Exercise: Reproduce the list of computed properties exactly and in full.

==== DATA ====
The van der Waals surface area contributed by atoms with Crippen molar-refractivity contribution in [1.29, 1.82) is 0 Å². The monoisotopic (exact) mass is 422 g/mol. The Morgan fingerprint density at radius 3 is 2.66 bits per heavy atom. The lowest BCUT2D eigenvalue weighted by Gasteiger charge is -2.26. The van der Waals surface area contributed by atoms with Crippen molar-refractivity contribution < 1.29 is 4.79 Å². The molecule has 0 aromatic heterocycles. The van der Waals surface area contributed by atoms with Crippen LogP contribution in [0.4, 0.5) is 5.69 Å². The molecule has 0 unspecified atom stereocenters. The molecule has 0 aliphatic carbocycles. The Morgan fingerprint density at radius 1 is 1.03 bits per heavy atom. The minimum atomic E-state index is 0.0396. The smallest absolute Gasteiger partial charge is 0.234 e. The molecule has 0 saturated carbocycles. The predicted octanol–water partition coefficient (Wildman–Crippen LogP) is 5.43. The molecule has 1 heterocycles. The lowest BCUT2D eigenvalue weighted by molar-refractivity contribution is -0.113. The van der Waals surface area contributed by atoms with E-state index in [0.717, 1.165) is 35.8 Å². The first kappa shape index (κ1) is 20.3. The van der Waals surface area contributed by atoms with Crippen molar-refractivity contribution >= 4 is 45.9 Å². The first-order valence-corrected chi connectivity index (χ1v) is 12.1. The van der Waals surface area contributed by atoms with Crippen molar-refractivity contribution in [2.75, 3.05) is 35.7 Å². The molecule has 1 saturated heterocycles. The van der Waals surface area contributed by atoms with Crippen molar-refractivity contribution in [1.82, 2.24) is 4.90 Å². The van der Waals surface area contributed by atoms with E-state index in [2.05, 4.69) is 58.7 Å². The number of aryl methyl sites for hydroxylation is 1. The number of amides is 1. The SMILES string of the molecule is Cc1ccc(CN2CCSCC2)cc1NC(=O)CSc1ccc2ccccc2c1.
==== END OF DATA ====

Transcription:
The van der Waals surface area contributed by atoms with Crippen molar-refractivity contribution in [1.29, 1.82) is 0 Å². The monoisotopic (exact) mass is 422 g/mol. The Morgan fingerprint density at radius 3 is 2.66 bits per heavy atom. The lowest BCUT2D eigenvalue weighted by Gasteiger charge is -2.26. The van der Waals surface area contributed by atoms with Crippen molar-refractivity contribution < 1.29 is 4.79 Å². The molecule has 0 aromatic heterocycles. The van der Waals surface area contributed by atoms with Crippen LogP contribution in [0.4, 0.5) is 5.69 Å². The molecule has 0 unspecified atom stereocenters. The molecule has 0 aliphatic carbocycles. The Morgan fingerprint density at radius 1 is 1.03 bits per heavy atom. The minimum atomic E-state index is 0.0396. The smallest absolute Gasteiger partial charge is 0.234 e. The molecule has 0 saturated carbocycles. The predicted octanol–water partition coefficient (Wildman–Crippen LogP) is 5.43. The molecule has 1 heterocycles. The lowest BCUT2D eigenvalue weighted by molar-refractivity contribution is -0.113. The van der Waals surface area contributed by atoms with E-state index in [0.717, 1.165) is 35.8 Å². The first kappa shape index (κ1) is 20.3. The van der Waals surface area contributed by atoms with Crippen molar-refractivity contribution >= 4 is 45.9 Å². The first-order valence-corrected chi connectivity index (χ1v) is 12.1. The van der Waals surface area contributed by atoms with Crippen molar-refractivity contribution in [2.75, 3.05) is 35.7 Å². The molecule has 1 saturated heterocycles. The van der Waals surface area contributed by atoms with Crippen molar-refractivity contribution in [1.82, 2.24) is 4.90 Å². The van der Waals surface area contributed by atoms with E-state index in [2.05, 4.69) is 58.7 Å². The number of aryl methyl sites for hydroxylation is 1. The number of amides is 1. The SMILES string of the molecule is Cc1ccc(CN2CCSCC2)cc1NC(=O)CSc1ccc2ccccc2c1.